Column: Slicing Score: Kill Bill. Vol. 1 (2003)

By Maria Mitchell

Kill Bill (2003). Composer: Various artists.

This score is an intriguing jigsaw. Its cultural span includes Spanish, Asian and Spaghetti Western-Italian musical influences. It also includes rap, disco, contemporary pop, rockabilly, and spoken dialogue from the film.

“Bang Bang (My Baby Shot Me Down)” by Nancy Sinatra: Kill Bill is not a subtle film and this song’s meaning in the film is not metaphoric.

“That Certain Female” by Charlie Feathers: Jerry Lee Lewis’s fellow Sun label Rockabilly crooner, Charlie Feathers, belts out one rocking performance in this wild song.

“The Grand Duel” by Luis Bacalov: The Spaghetti Western type of sound is slow, dragging and evokes a feeling of a desert. Ghostly influences of Ennio Morricone’s score to The Good, The Bad and The Ugly can be heard here.

“Twisted Nerve” by Bernard Herrmann: I cheered when I heard this scary gem of film music reincarnated in this film. The original film, Twisted Nerve, is a great example of psychological horror. Psychological horror is its own sorcery in how it can transform one person’s life. Twisted Nerve’s grisly magic is still intact with its theme’s inclusion in Kill Bill. In this scene, one assassin (Daryl Hannah) is pitted against another (Uma Thurman), something more gruesome, perhaps, than Hywell Bennet and Hayley Mills as antagonists in the film Twisted Nerve.

“Queen of the Crime Council”: This spoken cue would have been even better if the film (or soundtrack) could have cued a little of Siouxsie and the Banshee’s “Trophy” while this dialogue is spoken. “Trophy”‘s lyrics would have been perfect: “Head hunters. Head shrinkers…take it to the wall.”

“Ode to Oren Ishi” by Vince Tempera & Orchestra: It’s no “Ode on a Grecian Urn,” but it’s an interesting elegy and dramatizes the sword aspect of this film well. This film is infested with swords.

“Run Fay Run” by Isaac Hayes: I guess Isaac Hayes will always be remembered for Shaft, but this little disco piece is better than his theme to Beavis and Butthead Do America, so it’s okay.

“Green Hornet” by Al Hirt: I recall the use of this cue in commercials promoting this film while it was playing in theatres. It was a good one to use since it immediately gets a listener’s attention with its spiraling brass.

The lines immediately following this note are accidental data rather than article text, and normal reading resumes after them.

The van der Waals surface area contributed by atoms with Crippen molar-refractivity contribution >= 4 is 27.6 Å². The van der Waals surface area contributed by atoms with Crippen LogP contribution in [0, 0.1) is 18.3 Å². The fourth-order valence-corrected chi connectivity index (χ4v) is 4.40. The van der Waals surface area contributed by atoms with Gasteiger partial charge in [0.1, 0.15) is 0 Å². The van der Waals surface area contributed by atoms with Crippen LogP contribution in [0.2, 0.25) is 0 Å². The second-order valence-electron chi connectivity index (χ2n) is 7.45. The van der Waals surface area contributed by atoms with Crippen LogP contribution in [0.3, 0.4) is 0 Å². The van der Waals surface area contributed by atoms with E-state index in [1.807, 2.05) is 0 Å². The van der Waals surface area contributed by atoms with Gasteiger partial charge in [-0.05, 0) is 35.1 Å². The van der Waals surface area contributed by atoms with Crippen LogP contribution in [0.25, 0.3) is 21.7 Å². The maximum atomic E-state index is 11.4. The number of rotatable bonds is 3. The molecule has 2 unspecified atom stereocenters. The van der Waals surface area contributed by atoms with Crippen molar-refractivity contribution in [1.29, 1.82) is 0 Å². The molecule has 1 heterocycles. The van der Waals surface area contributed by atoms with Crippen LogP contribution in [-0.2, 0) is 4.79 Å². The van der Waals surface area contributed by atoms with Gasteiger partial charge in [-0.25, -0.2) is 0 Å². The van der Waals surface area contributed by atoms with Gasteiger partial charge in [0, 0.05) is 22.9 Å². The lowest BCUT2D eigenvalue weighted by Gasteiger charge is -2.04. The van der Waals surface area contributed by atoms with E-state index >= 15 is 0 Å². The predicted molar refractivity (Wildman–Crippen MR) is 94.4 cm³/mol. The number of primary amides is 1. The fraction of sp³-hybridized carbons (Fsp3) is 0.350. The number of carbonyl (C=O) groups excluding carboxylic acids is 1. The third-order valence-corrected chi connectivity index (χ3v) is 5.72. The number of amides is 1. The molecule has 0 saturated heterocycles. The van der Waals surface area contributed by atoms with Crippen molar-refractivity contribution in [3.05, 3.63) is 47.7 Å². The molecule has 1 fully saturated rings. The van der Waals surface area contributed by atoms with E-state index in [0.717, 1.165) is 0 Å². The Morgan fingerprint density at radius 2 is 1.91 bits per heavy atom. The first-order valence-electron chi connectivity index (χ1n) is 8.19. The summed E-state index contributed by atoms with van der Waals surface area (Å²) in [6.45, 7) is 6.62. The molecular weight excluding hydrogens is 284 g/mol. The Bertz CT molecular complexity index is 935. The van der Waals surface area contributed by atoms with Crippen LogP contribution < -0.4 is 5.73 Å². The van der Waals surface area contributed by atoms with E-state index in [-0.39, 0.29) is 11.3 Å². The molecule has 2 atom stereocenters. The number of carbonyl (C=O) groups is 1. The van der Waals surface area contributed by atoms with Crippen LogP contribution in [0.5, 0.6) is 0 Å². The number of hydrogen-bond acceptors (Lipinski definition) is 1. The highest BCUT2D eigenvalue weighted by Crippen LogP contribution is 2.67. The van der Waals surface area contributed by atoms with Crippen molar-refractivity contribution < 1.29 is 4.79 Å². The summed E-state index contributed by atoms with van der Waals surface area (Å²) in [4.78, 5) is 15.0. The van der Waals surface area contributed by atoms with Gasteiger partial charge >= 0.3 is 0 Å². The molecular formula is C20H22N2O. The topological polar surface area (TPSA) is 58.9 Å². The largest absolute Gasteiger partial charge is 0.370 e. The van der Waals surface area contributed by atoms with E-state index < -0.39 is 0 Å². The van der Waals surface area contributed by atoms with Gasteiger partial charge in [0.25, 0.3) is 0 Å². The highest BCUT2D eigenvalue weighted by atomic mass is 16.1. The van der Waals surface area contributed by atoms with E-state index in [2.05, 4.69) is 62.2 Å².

“Battle without Honor or Humanity” by Tomoyasu Hotei: This has a thick Mission Impossible sound.

“Don’t Let Me Be Misunderstood” by Leroy Gomez: The percussion here is just awesome. This song is used in a great scene in this film. Two words: Culture shock.

“Woo Hoo” by The 5,6,7,8′s: This is the song that sold the soundtrack to me. It’s a perfect blend of rockabilly instrumentation and vocals without words. It’s lively, fun and infectious in its upbeat flavor. The only drawback? There’s not enough of the 5,6,7,8′s on this soundtrack. They perform more music in the film. Music that is not included on the CD.

“Crane/White Lightning” by The RZA: I’m digging that trippy xylophone-like percussion in this track.

“The Flower of Carnage” by Meiko Kaji: This slower song is much like an epilogue. It’s placement on the soundtrack seems a little early.

“The Lonely Shepherd” by James Last and Gheorghe Zamfir: An old episode of King of the Hill referenced flautist Zamfir’s music as “better than The Beatles.” I wouldn’t disagree. More importantly, this music is evocative in the same sense as another Ennio Morricone score: A Fistfull of Dollars. This brooding western-movie theme expresses the violence and isolation of the wild, uncharted, lawless West. Though “The Lonely Shepherd” makes no use of vocals like A Fistful of Dollars, both musical pieces have a similar beautiful desolation.

“You’re My Wicked Life”: Here is another spoken cue on the soundtrack. I like the skewed interpretation of mercy used here.

“Ironside” by Quincy Jones: This angry little instrumental ditty is cued in the film every time there’s a close-up on Uma Thurman’s face as she glares in anger at whomever it is she plans to take revenge on. No violence is occurring in the film when this cue is executed, but the image of Uma Thurman’s taut, angular face is invoking gallons of bloodshed.

“Super 16″ by Neu!: Numbing, but at least it was brief.

Kill Bill’s sword-slicing soundtrack can be purchased at